Suzy Homemaker?

As I have mentioned before, I am a nurse.  But before I became a nurse,  my degree was Home Economics.  I know, what a switch, right?  But, the truth is I LOVE all of the art, science and crafting which is a part of Home Economics and Homemaking.

Sometimes, it’s even harder than it looks.  For example,  the past few weekends I have been trying to master decipher the art and science of canning.

I have had an abundance of lemon cucumbers and peppers.  I HATE to waste food and especially produce from my garden.  But, sadly I have from time to time.  So, I decided THIS year, I would can some of my bounty.

Martha Stewart is right when she says you must have the right tool for the job.  This is especially true in canning.  So I trecked over to my local Walmart and bought a 21 qt. canner with jar lifter like this one, wide mouth funnel, a magnetic wand here (this is maybe the most important tool I purchased) a case of 12 pint size jars with lids and rings, and extra lids and rings because that’s how I am.

I also bought this book

which is wonderful.  It is very informative, has amazing recipes, gives step-by-step instructions and even has a section to help you figure out where you screwed up.  Invaluable.  More on that later.

My first attempt was to make spiced peach preserves.  The peaches I used were not from my garden,  but purchased from a local orchard.

I did everything , I thought, correctly.  But, my preserves didn’t jell.  Evidently, I didn’t cook the fruit/syrup long enough (per Ms. Costenbader).  I used a thermometer, thinking this would be the  most accurate method, but next time I will use the freezer test, also.  As you can see, they didn’t jell.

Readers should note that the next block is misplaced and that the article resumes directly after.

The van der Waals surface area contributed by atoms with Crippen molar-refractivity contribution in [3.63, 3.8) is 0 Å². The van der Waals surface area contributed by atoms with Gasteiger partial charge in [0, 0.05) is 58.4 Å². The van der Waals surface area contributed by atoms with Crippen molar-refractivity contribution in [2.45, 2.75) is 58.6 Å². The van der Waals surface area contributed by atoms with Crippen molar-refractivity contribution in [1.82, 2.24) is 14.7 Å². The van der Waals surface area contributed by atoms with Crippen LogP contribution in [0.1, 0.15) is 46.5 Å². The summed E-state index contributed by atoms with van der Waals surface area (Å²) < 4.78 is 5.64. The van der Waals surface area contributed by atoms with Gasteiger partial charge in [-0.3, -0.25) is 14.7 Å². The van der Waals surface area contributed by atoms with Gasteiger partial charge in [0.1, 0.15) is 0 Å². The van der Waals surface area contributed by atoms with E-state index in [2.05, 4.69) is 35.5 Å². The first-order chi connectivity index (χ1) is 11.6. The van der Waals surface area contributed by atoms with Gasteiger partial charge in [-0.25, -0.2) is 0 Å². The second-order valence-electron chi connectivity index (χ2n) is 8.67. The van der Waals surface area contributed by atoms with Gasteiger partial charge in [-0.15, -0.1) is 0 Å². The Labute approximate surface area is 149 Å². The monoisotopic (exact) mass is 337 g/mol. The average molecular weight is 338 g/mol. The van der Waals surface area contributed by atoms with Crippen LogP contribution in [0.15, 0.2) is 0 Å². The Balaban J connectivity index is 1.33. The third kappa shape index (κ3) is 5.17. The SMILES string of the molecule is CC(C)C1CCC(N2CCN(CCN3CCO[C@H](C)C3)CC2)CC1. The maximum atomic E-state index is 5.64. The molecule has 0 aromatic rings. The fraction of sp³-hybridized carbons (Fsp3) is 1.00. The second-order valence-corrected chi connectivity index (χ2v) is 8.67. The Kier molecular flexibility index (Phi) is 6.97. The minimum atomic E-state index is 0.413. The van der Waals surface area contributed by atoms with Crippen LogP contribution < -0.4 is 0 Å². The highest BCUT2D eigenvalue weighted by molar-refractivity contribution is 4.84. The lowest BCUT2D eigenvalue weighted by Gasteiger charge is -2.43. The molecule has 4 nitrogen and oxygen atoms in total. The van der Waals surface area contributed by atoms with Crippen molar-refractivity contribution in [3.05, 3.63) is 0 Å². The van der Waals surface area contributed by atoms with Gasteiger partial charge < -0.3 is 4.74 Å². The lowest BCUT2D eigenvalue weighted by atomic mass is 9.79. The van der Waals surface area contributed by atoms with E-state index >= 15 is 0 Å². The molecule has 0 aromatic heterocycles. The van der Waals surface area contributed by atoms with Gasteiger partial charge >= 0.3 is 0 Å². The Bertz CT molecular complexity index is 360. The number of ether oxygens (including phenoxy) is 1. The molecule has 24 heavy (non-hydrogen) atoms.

Sad.  However, they are a delicious spiced peach syrup  which is excellent on pancakes and ice cream!   And isn’t the color gorgeous?

The next attempt was to make bread and butter pickles from a recipe in the book using my lemon cucumbers.

Well.  Evidently, I should have used more of the lemon cucumbers than a regular pickling cucumber because I ended up with way more of the liquid than cukes.

Rats.  Next time, I will use 6-8 quarts of  lemon cucumbers instead of 4 per the recipe. I am also going to cut them in chunks instead of 1/8 inch slices.

 Yet another foray into canning produced these pickled peppers.  Can you identify the problem?

Yep, floaters.  Not too big of a problem, I should have just packed them tighter.  For this recipe, there was no processing needed.  Simply, prepare your jars, cook your vinegar solution and pour over your peppers.  I used David Lebovitz’s recipe here.  I substituted hatch chile peppers and pepperoncini peppers.  They are supposed to cure for a week, so I’ll get back to you on how they taste.  Because, other than being free of botulism, taste is the most important part.  Don’t you think?

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1 Comment

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One response to “Suzy Homemaker?

  1. oh how funny, i’m just learning to can too! the freezer test is the only method that’s worked for me so far. i had the exact opposite problem with my bread and butter pickles–not quite enough juice. and i’m making pickled peppers and peach preserves (from a local orchard) this weekend! so many coincidences.

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